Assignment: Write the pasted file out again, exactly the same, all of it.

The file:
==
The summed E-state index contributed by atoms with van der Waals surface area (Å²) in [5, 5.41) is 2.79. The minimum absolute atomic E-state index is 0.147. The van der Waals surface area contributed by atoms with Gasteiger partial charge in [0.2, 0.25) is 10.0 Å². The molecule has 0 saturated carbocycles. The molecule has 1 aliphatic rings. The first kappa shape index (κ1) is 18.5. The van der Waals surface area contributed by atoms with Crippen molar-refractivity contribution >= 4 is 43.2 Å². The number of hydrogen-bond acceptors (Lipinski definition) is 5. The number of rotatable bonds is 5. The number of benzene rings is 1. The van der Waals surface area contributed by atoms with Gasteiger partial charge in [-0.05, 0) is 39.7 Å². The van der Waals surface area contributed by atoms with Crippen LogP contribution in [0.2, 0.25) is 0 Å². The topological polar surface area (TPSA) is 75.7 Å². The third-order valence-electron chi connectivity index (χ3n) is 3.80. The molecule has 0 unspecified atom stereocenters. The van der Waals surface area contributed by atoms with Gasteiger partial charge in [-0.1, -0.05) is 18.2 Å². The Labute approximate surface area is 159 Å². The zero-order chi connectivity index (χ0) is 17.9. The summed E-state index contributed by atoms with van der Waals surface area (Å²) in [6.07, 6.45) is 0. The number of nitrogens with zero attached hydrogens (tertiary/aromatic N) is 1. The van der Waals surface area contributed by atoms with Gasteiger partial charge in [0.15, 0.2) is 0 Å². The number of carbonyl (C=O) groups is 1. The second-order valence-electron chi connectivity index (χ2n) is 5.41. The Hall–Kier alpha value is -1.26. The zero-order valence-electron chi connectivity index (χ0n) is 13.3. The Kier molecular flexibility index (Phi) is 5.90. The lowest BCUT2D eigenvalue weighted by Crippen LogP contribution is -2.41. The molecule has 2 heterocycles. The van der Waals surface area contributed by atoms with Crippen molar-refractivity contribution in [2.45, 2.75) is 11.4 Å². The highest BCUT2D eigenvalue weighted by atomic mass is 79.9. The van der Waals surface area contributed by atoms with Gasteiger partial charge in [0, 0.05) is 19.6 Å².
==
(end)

The summed E-state index contributed by atoms with van der Waals surface area (Å²) in [5, 5.41) is 2.79. The minimum absolute atomic E-state index is 0.147. The van der Waals surface area contributed by atoms with Gasteiger partial charge in [0.2, 0.25) is 10.0 Å². The molecule has 0 saturated carbocycles. The molecule has 1 aliphatic rings. The first kappa shape index (κ1) is 18.5. The van der Waals surface area contributed by atoms with Crippen molar-refractivity contribution >= 4 is 43.2 Å². The number of hydrogen-bond acceptors (Lipinski definition) is 5. The number of rotatable bonds is 5. The number of benzene rings is 1. The van der Waals surface area contributed by atoms with Gasteiger partial charge in [-0.05, 0) is 39.7 Å². The van der Waals surface area contributed by atoms with Crippen LogP contribution in [0.2, 0.25) is 0 Å². The topological polar surface area (TPSA) is 75.7 Å². The third-order valence-electron chi connectivity index (χ3n) is 3.80. The molecule has 0 unspecified atom stereocenters. The van der Waals surface area contributed by atoms with Gasteiger partial charge in [-0.1, -0.05) is 18.2 Å². The Labute approximate surface area is 159 Å². The zero-order chi connectivity index (χ0) is 17.9. The summed E-state index contributed by atoms with van der Waals surface area (Å²) in [6.07, 6.45) is 0. The number of nitrogens with zero attached hydrogens (tertiary/aromatic N) is 1. The van der Waals surface area contributed by atoms with Gasteiger partial charge in [0.15, 0.2) is 0 Å². The number of carbonyl (C=O) groups is 1. The second-order valence-electron chi connectivity index (χ2n) is 5.41. The Hall–Kier alpha value is -1.26. The zero-order valence-electron chi connectivity index (χ0n) is 13.3. The Kier molecular flexibility index (Phi) is 5.90. The lowest BCUT2D eigenvalue weighted by Crippen LogP contribution is -2.41. The molecule has 2 heterocycles. The van der Waals surface area contributed by atoms with Crippen molar-refractivity contribution in [2.45, 2.75) is 11.4 Å². The highest BCUT2D eigenvalue weighted by atomic mass is 79.9. The van der Waals surface area contributed by atoms with Gasteiger partial charge in [0, 0.05) is 19.6 Å².